• Diffused light. Moody shots require diffused light. Assuming you’re setup near a window, clouds can act as a natural diffuser, but if it’s fairly bright out, you’ll need something to prevent harsh lighting. I use either a white sheet or a slightly transparent shower curtain liner (tacked up against my sliding glass door/window). Works like a charm.
  • Exposure 1 to 2 stops below standard exposure. You can play around with this, but I found that anything higher was just too bright for the “moody” vibe. Keep in mind, if you don’t have anything light-colored or reflective in the photo, such as a white dish, brighter ingredients, etc. (and in my case, a silver platter) your photo will be underexposed, so you may have to compensate for this with your exposure settings or in post-processing.
  • Shallow depth of field. I shot at 1.4 aperture to get a nice dreamy, blurry background.
  • Good photo editing software. I use Lightroom 3, and with this shoot, my VSCO presets helped me get the film-like coloring/grain/etc. You don’t need a preset, of course, but it can help make editing quicker and more effective, especially if you’re like me and don’t have a formal education in digital editing software.

I’d love to see your “moody” shots—link away in the comments.

And, for those who could care less about food photography and just wanted the damn salad recipe …

Balsamic-roasted strawberry salad with crispy pancetta

strawberry balsamic salad

You’ll need:

3-4 handfuls spinach

6 oz. thinly sliced pancetta

1/3 cup almonds

1/3 cup crumbled goat cheese

For dressing:

8-10 large strawberries, sliced

2 tablespoons sugar

3 tablespoons high-quality balsamic vinegar

3 tablespoons extra-virgin olive oil

Mix sugar and balsamic vinegar and pour over strawberries. Bake, covered, at 350 degrees for 45 minutes.

Meanwhile, roughly chop the pancetta and cook in a skillet over medium-high heat until crispy. Drain on a paper towel and let cool.

While the strawberries finish, toast the almonds on a baking sheet until golden and fragrant (about 10-15 minutes). Remove both from oven and let cool.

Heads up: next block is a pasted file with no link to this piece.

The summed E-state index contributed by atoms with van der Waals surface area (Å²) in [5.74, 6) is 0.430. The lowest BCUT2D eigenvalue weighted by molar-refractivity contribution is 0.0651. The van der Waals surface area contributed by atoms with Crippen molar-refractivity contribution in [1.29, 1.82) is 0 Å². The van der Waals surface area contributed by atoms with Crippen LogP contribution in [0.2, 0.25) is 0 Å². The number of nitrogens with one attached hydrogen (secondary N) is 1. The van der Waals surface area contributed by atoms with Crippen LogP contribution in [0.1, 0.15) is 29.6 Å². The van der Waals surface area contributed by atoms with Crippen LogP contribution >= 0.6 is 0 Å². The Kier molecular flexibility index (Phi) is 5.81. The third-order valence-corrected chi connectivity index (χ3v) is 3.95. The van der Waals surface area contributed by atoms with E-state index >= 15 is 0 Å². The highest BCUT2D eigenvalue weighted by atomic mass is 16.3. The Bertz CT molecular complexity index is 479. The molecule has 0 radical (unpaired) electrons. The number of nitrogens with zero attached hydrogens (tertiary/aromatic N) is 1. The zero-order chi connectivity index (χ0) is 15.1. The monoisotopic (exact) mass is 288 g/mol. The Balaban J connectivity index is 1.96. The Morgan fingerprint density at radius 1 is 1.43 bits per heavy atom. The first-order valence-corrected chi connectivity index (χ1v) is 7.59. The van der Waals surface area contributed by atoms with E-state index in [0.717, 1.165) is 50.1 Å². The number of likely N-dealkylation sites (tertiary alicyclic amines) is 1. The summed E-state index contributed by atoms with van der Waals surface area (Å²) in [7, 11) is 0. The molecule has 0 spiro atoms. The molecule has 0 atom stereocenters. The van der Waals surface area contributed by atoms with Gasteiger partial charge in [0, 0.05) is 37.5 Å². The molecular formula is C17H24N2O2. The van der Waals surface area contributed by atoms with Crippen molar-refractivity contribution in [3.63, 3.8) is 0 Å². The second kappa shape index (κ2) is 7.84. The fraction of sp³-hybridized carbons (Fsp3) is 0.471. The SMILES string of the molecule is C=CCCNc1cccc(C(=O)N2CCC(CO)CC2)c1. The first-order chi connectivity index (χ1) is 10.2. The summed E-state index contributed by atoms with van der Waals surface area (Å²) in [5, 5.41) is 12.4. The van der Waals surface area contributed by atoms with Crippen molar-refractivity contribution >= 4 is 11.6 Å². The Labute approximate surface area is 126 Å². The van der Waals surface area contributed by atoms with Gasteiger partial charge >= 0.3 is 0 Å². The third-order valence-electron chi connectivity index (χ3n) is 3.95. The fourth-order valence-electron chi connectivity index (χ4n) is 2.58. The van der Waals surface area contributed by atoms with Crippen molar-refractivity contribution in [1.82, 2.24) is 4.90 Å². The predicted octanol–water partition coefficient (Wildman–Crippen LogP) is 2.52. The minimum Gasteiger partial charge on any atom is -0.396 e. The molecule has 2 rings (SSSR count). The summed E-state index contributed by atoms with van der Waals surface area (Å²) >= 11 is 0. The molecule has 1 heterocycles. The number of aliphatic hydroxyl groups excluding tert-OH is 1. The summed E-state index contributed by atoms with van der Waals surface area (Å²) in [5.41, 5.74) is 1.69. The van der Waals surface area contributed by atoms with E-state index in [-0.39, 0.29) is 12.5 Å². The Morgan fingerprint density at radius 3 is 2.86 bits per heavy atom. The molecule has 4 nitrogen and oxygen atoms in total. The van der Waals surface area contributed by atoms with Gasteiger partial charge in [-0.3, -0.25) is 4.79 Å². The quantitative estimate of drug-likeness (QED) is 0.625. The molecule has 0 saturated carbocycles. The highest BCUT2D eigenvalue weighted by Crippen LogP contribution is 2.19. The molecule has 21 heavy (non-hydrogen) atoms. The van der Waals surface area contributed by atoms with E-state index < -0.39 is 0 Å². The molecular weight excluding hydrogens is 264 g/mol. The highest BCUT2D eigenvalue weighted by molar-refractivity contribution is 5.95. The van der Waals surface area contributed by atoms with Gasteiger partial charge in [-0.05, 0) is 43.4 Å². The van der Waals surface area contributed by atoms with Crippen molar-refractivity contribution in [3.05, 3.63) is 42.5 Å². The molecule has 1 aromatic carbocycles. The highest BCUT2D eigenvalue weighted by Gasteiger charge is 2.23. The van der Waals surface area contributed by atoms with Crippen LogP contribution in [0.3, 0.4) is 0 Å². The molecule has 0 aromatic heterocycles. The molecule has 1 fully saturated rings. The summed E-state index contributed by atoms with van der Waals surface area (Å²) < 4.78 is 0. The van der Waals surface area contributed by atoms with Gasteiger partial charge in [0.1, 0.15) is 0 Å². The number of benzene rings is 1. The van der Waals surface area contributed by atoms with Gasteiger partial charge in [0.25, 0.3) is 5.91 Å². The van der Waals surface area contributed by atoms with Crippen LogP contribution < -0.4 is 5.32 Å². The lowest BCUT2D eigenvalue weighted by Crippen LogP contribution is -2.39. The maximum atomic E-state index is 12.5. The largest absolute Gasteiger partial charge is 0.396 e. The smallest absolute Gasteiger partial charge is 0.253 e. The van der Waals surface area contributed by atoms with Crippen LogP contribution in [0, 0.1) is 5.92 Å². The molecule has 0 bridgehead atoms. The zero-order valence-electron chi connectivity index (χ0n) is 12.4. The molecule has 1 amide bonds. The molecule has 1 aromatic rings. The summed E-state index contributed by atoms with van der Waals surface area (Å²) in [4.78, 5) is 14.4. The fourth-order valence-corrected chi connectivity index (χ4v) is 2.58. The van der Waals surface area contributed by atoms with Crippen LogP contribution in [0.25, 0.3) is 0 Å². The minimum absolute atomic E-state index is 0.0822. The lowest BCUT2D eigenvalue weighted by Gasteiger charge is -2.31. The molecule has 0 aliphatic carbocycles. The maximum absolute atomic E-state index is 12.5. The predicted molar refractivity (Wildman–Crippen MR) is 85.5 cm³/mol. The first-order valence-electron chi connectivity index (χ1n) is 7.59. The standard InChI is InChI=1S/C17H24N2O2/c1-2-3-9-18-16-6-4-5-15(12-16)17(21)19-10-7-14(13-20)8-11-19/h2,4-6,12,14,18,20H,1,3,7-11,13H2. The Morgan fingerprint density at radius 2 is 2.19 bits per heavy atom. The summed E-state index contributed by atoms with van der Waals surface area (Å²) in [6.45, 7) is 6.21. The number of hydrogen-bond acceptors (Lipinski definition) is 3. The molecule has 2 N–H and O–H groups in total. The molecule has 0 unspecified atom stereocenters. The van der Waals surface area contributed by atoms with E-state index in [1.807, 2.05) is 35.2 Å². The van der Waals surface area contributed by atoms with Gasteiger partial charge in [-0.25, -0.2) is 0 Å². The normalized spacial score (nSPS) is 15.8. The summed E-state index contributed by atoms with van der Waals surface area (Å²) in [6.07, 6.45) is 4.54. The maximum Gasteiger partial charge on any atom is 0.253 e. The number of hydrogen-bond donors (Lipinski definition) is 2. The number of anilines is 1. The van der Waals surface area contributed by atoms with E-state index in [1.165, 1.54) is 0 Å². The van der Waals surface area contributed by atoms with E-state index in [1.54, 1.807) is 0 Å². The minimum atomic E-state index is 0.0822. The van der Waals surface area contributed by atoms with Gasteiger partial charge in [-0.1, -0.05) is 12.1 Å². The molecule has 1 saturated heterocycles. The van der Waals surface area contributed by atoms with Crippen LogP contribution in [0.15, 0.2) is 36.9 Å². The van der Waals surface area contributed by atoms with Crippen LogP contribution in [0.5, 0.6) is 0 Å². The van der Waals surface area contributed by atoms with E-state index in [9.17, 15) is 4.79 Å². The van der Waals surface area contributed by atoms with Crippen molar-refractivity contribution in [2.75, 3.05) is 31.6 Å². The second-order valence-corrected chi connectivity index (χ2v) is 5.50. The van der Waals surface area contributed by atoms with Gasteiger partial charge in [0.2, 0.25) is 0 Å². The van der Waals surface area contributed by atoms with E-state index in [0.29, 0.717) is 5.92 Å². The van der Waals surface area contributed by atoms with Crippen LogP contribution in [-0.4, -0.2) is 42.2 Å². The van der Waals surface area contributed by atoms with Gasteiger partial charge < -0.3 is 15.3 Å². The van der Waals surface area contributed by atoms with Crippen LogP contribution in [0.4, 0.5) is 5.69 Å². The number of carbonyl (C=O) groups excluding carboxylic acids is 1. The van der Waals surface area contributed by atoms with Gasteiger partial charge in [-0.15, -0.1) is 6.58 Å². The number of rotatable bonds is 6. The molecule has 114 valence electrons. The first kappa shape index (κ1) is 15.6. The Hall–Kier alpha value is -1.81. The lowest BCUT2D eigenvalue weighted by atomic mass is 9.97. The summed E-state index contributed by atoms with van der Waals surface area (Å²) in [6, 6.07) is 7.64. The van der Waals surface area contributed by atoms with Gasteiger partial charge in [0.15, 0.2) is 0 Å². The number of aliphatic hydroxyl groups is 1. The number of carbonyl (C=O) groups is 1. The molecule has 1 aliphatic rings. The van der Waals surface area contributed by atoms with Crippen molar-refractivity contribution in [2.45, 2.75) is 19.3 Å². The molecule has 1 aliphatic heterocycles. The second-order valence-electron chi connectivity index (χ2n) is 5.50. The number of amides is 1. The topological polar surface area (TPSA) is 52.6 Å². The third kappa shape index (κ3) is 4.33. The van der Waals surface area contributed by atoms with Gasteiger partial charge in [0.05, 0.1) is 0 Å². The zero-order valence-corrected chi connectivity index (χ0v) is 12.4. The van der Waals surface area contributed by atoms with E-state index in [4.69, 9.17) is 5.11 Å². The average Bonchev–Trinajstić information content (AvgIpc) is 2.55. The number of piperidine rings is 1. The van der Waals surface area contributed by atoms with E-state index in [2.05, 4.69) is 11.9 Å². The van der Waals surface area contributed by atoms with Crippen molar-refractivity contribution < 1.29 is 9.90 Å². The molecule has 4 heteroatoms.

Reserve a few balsamic-roasted strawberries for garnish, and mix the rest, with the balsamic vinegar sauce and olive oil, in a blender until the strawberries are pureed. Refrigerate.

Once chilled, toss all ingredients and dressing until fully incorporated (you may not need all the dressing). Top with strawberry garnishes and salt and pepper to taste. Serve immediately.

strawberry balsamic salad by Better with Butter

Take me back to Tuscany

cannellini and artichoke spread

The weather in Chicago is seriously wearing on me. These days, I’m checking the 10-day forecast obsessively, waiting for the day that breaks 50 degrees. Come on 50. Fifty and sunny.

And I’m dreaming about travelling, far, far away …

… back to Tuscany and its rolling hills, dotted with grape vines, olive trees and medieval castles.

Alas, a European vacation is nowhere in the foreseeable future, so I’ll have to settle on giving my mouth a vacation.

Hmmm … that didn’t sound quite right. But you get my point.

This cannellini spread is quintessentially Tuscan—simple, rustic, peasant food from the old country. And since we’re talking a little stay-cation of sorts, let’s do it up right with some apt kitchen props.

A taste of Tuscany


Doesn’t this collection make you feel like you’ve wandered into a rustic Italian farmhouse?

  1. Chef’s planet 30-oz. oil pourer
  2. Sagaform wine carafe with oak stopper
  3. Provence Ploughman’s platter
  4. Flax tea towel
  5. Cantaria round casserole
  6. Viertri rustic planter

And to complete the experience …

white bean goat cheese crostini_small

Rustic cannellini spread